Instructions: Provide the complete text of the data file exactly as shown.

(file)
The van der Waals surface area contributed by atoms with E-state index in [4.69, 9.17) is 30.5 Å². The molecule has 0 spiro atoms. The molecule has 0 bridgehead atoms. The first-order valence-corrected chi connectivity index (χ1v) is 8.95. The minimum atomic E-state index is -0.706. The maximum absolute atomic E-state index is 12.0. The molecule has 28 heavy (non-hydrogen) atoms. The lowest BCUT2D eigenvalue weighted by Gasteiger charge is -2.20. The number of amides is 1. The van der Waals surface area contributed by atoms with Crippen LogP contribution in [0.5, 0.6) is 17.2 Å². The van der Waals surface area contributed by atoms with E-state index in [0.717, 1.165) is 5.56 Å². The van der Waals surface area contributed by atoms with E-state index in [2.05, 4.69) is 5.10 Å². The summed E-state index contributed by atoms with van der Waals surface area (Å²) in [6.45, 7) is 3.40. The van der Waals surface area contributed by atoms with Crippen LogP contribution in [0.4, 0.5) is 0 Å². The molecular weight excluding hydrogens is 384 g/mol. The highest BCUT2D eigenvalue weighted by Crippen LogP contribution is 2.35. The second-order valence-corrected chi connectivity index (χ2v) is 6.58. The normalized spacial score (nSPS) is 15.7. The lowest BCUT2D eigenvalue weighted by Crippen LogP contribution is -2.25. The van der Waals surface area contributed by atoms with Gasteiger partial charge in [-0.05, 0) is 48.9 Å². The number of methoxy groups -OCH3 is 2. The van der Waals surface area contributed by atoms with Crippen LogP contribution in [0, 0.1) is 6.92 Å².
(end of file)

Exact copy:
The van der Waals surface area contributed by atoms with E-state index in [4.69, 9.17) is 30.5 Å². The molecule has 0 spiro atoms. The molecule has 0 bridgehead atoms. The first-order valence-corrected chi connectivity index (χ1v) is 8.95. The minimum atomic E-state index is -0.706. The maximum absolute atomic E-state index is 12.0. The molecule has 28 heavy (non-hydrogen) atoms. The lowest BCUT2D eigenvalue weighted by Gasteiger charge is -2.20. The number of amides is 1. The van der Waals surface area contributed by atoms with Crippen LogP contribution in [0.5, 0.6) is 17.2 Å². The van der Waals surface area contributed by atoms with E-state index in [0.717, 1.165) is 5.56 Å². The van der Waals surface area contributed by atoms with E-state index in [2.05, 4.69) is 5.10 Å². The summed E-state index contributed by atoms with van der Waals surface area (Å²) in [6.45, 7) is 3.40. The van der Waals surface area contributed by atoms with Crippen LogP contribution in [0.4, 0.5) is 0 Å². The molecular weight excluding hydrogens is 384 g/mol. The highest BCUT2D eigenvalue weighted by Crippen LogP contribution is 2.35. The second-order valence-corrected chi connectivity index (χ2v) is 6.58. The normalized spacial score (nSPS) is 15.7. The lowest BCUT2D eigenvalue weighted by Crippen LogP contribution is -2.25. The van der Waals surface area contributed by atoms with Gasteiger partial charge in [-0.05, 0) is 48.9 Å². The number of methoxy groups -OCH3 is 2. The van der Waals surface area contributed by atoms with Crippen LogP contribution in [0, 0.1) is 6.92 Å².